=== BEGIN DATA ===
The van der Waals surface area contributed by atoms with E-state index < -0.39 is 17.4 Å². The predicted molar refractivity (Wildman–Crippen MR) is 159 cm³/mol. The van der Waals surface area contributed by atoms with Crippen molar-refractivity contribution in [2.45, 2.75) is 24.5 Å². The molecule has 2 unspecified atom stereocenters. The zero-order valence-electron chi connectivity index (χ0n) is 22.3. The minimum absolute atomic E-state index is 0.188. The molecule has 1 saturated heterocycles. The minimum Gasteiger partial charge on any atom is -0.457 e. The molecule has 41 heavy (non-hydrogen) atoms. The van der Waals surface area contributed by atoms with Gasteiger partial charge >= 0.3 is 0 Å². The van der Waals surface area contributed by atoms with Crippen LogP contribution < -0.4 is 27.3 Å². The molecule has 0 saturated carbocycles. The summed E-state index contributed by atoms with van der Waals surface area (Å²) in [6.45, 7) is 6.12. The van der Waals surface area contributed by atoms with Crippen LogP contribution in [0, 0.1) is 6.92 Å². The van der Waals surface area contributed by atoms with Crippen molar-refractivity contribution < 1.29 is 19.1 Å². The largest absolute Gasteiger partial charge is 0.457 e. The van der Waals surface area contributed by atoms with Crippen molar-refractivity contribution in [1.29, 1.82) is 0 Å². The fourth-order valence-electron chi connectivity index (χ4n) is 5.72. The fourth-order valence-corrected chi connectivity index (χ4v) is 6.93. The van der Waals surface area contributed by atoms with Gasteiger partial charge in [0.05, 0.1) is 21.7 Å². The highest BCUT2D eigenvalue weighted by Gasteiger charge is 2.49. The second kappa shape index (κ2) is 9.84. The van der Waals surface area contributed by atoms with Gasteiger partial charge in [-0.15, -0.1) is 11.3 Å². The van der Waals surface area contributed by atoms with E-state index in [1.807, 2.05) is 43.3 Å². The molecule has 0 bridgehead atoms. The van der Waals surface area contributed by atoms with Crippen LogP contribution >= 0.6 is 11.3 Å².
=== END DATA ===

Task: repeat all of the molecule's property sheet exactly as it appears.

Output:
The van der Waals surface area contributed by atoms with E-state index < -0.39 is 17.4 Å². The predicted molar refractivity (Wildman–Crippen MR) is 159 cm³/mol. The van der Waals surface area contributed by atoms with Crippen molar-refractivity contribution in [2.45, 2.75) is 24.5 Å². The molecule has 2 unspecified atom stereocenters. The zero-order valence-electron chi connectivity index (χ0n) is 22.3. The minimum absolute atomic E-state index is 0.188. The molecule has 1 saturated heterocycles. The minimum Gasteiger partial charge on any atom is -0.457 e. The molecule has 41 heavy (non-hydrogen) atoms. The van der Waals surface area contributed by atoms with Gasteiger partial charge >= 0.3 is 0 Å². The van der Waals surface area contributed by atoms with Crippen LogP contribution < -0.4 is 27.3 Å². The molecule has 0 saturated carbocycles. The summed E-state index contributed by atoms with van der Waals surface area (Å²) in [6.45, 7) is 6.12. The van der Waals surface area contributed by atoms with Crippen LogP contribution in [0, 0.1) is 6.92 Å². The van der Waals surface area contributed by atoms with Crippen molar-refractivity contribution < 1.29 is 19.1 Å². The largest absolute Gasteiger partial charge is 0.457 e. The van der Waals surface area contributed by atoms with Crippen molar-refractivity contribution in [1.29, 1.82) is 0 Å². The fourth-order valence-electron chi connectivity index (χ4n) is 5.72. The fourth-order valence-corrected chi connectivity index (χ4v) is 6.93. The van der Waals surface area contributed by atoms with Gasteiger partial charge in [0.05, 0.1) is 21.7 Å². The highest BCUT2D eigenvalue weighted by Gasteiger charge is 2.49. The second kappa shape index (κ2) is 9.84. The van der Waals surface area contributed by atoms with Gasteiger partial charge in [-0.15, -0.1) is 11.3 Å². The van der Waals surface area contributed by atoms with E-state index in [1.807, 2.05) is 43.3 Å². The molecule has 0 bridgehead atoms. The van der Waals surface area contributed by atoms with Crippen LogP contribution >= 0.6 is 11.3 Å².